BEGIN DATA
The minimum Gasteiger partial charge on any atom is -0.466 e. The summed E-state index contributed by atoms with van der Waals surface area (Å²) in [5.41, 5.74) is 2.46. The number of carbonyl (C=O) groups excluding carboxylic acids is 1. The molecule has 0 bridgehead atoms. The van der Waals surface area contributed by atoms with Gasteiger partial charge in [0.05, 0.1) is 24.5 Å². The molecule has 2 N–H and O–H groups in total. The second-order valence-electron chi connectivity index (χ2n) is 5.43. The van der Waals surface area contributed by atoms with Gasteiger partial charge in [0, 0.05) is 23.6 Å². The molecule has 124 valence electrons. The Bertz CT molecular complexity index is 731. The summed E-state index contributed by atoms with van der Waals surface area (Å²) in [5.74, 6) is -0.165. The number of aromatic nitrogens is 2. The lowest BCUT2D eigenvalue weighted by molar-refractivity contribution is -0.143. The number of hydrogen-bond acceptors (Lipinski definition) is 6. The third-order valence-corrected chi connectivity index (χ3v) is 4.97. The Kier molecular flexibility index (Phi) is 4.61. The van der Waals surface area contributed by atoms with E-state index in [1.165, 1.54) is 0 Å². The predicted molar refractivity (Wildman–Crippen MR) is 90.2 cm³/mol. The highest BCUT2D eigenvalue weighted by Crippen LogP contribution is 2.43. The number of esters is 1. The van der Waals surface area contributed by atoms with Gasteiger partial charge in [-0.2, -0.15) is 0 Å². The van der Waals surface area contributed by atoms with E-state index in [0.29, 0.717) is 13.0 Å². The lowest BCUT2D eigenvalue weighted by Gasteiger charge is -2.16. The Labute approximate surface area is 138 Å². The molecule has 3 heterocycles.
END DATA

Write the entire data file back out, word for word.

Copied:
The minimum Gasteiger partial charge on any atom is -0.466 e. The summed E-state index contributed by atoms with van der Waals surface area (Å²) in [5.41, 5.74) is 2.46. The number of carbonyl (C=O) groups excluding carboxylic acids is 1. The molecule has 0 bridgehead atoms. The van der Waals surface area contributed by atoms with Gasteiger partial charge in [0.05, 0.1) is 24.5 Å². The molecule has 2 N–H and O–H groups in total. The second-order valence-electron chi connectivity index (χ2n) is 5.43. The van der Waals surface area contributed by atoms with Gasteiger partial charge in [0, 0.05) is 23.6 Å². The molecule has 124 valence electrons. The Bertz CT molecular complexity index is 731. The summed E-state index contributed by atoms with van der Waals surface area (Å²) in [5.74, 6) is -0.165. The number of aromatic nitrogens is 2. The lowest BCUT2D eigenvalue weighted by molar-refractivity contribution is -0.143. The number of hydrogen-bond acceptors (Lipinski definition) is 6. The third-order valence-corrected chi connectivity index (χ3v) is 4.97. The Kier molecular flexibility index (Phi) is 4.61. The van der Waals surface area contributed by atoms with E-state index in [1.165, 1.54) is 0 Å². The predicted molar refractivity (Wildman–Crippen MR) is 90.2 cm³/mol. The highest BCUT2D eigenvalue weighted by Crippen LogP contribution is 2.43. The number of esters is 1. The van der Waals surface area contributed by atoms with Gasteiger partial charge in [-0.2, -0.15) is 0 Å². The van der Waals surface area contributed by atoms with E-state index in [0.29, 0.717) is 13.0 Å². The lowest BCUT2D eigenvalue weighted by Gasteiger charge is -2.16. The Labute approximate surface area is 138 Å². The molecule has 3 heterocycles.